This volume collects the first four issues of the comic based on Pendleton Ward’s wildly successful Adventure Time cartoon series. Despite being a media-tie in series, it has actually won several awards, including the Will Eisner Award, and the Harvey Awards for Best Original Publication for Younger Readers and Special Award for Humor. It is geared towards middle grade readers, but will be enjoyable for anyone who likes the show and can appreciate the blend of silliness and occasional darkness it has to offer.
Finn the Human and Jake the Dog are having a pretty regular day in the Land of Ooo, teaching adorable computer BMO how to become a great fighter. Turns out, tiny computers don’t make great fighters, but BMO teaches Finn, Jake, and Princess Bubblegum the art of the Battle Burn, which comes in handy when The Lich shows up and tries to destroy the world yet again.
The Lich travels the land, sucking the world into his magic bag and trapping the denizens of Ooo in a strange desert world. Inside the bag, Finn and Jake meet the Desert Princess (who may or may not be a result of the bag squishing together several individuals) and with their new ally, they team up with other friends (and foes) like Marceline the Vampire Queen, Princess Bubblegum, Lumpy Space Princess and the Ice King to escape the bag and defeat The Lich.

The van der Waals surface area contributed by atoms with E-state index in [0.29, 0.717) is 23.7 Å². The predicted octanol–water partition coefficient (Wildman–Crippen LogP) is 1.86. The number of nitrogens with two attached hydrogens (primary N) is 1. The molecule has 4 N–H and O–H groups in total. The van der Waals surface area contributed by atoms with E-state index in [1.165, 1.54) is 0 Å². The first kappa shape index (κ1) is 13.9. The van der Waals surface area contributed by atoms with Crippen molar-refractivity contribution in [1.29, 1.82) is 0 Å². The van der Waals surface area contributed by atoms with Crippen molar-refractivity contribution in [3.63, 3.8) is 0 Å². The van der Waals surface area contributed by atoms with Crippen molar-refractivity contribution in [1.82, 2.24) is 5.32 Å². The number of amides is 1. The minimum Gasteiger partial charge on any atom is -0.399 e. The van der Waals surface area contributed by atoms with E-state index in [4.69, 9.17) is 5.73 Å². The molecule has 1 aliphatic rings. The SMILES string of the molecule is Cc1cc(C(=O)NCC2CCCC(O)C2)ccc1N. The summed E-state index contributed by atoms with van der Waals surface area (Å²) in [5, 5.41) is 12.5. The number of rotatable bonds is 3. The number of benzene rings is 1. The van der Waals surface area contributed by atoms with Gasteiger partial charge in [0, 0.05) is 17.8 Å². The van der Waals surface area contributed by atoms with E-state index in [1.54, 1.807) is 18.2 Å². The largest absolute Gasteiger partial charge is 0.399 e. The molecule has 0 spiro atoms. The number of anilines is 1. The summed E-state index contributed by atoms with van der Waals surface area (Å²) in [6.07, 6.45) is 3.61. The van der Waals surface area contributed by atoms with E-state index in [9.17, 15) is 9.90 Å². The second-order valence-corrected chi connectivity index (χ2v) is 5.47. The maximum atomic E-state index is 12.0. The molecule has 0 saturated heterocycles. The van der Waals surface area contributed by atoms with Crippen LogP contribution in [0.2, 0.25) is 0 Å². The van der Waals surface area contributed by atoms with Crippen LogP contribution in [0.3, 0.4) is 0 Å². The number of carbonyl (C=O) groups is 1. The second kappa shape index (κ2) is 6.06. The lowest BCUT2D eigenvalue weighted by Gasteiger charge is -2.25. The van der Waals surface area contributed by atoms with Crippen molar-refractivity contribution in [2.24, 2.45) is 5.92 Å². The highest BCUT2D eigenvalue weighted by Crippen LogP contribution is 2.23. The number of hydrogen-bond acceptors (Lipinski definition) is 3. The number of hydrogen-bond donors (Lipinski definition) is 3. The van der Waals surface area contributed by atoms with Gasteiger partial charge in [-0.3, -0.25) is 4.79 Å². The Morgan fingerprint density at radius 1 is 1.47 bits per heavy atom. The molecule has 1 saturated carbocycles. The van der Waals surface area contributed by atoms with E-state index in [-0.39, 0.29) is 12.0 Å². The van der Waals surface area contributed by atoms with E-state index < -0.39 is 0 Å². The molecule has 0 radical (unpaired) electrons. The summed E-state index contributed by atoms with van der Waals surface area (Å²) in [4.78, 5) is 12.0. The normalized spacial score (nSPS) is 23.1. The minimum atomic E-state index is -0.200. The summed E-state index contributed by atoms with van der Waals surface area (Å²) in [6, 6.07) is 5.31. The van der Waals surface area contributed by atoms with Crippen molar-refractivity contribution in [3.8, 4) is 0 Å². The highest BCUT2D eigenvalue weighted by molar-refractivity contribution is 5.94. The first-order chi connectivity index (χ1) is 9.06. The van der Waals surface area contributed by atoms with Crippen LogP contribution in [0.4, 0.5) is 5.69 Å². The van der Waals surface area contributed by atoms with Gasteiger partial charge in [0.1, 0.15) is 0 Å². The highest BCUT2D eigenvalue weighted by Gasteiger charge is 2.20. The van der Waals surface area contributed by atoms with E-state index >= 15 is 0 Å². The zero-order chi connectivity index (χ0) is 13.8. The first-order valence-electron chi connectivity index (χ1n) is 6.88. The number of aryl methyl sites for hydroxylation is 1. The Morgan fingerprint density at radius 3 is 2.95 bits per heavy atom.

The story and the art have all the surrealism and optimistic absurdity of the show, as well as a lot of the heart, too. Adventure Time is a deceptive show, with a silly, saccharine aesthetic that belies a darker, post-apocalyptic undercurrent (it's also heavily influenced by Dungeons & Dragons). The appeal is difficult to sum up in words, as so much of it lies in a combination of elements; the dialogue, the design of the world, the relationships between the characters all work together to create something greater than the sum of its parts. Kids will enjoy the adventure and overall giddiness, and adults can enjoy the deeper elements that peek through.